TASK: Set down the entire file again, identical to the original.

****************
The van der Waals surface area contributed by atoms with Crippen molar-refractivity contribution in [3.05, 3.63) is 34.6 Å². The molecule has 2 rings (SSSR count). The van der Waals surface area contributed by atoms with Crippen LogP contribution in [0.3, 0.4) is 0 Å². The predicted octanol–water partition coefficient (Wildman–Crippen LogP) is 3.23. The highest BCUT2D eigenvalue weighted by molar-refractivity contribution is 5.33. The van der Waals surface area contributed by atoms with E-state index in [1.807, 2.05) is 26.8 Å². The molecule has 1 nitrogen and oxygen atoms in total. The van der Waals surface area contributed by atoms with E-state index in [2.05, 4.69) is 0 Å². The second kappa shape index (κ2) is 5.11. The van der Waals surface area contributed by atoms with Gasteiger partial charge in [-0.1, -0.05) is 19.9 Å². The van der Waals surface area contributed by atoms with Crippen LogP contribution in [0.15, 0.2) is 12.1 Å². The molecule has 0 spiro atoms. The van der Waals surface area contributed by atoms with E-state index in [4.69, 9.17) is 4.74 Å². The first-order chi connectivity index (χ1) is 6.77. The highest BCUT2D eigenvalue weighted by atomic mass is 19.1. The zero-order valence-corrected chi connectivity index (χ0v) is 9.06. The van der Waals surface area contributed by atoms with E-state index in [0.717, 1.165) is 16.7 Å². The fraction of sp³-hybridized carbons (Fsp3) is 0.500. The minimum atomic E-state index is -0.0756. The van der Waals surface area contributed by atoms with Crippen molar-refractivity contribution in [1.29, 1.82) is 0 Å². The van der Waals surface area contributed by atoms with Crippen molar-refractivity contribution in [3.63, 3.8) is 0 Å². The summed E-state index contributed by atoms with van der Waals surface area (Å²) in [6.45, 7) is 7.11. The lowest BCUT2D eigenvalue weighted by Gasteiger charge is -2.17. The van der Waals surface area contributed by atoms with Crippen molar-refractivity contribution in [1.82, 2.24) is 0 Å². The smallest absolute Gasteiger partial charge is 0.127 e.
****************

The van der Waals surface area contributed by atoms with Crippen molar-refractivity contribution in [3.05, 3.63) is 34.6 Å². The molecule has 2 rings (SSSR count). The van der Waals surface area contributed by atoms with Crippen LogP contribution in [0.3, 0.4) is 0 Å². The predicted octanol–water partition coefficient (Wildman–Crippen LogP) is 3.23. The highest BCUT2D eigenvalue weighted by molar-refractivity contribution is 5.33. The van der Waals surface area contributed by atoms with E-state index in [1.807, 2.05) is 26.8 Å². The molecule has 1 nitrogen and oxygen atoms in total. The van der Waals surface area contributed by atoms with E-state index in [2.05, 4.69) is 0 Å². The second kappa shape index (κ2) is 5.11. The van der Waals surface area contributed by atoms with Gasteiger partial charge in [-0.1, -0.05) is 19.9 Å². The van der Waals surface area contributed by atoms with Crippen LogP contribution in [0.15, 0.2) is 12.1 Å². The molecule has 0 spiro atoms. The van der Waals surface area contributed by atoms with E-state index in [4.69, 9.17) is 4.74 Å². The first-order chi connectivity index (χ1) is 6.77. The highest BCUT2D eigenvalue weighted by atomic mass is 19.1. The zero-order valence-corrected chi connectivity index (χ0v) is 9.06. The van der Waals surface area contributed by atoms with E-state index in [0.717, 1.165) is 16.7 Å². The fraction of sp³-hybridized carbons (Fsp3) is 0.500. The minimum atomic E-state index is -0.0756. The van der Waals surface area contributed by atoms with Crippen molar-refractivity contribution in [1.29, 1.82) is 0 Å². The van der Waals surface area contributed by atoms with Crippen molar-refractivity contribution in [3.63, 3.8) is 0 Å². The summed E-state index contributed by atoms with van der Waals surface area (Å²) in [6.45, 7) is 7.11. The lowest BCUT2D eigenvalue weighted by Gasteiger charge is -2.17. The van der Waals surface area contributed by atoms with Crippen molar-refractivity contribution in [1.82, 2.24) is 0 Å². The smallest absolute Gasteiger partial charge is 0.127 e.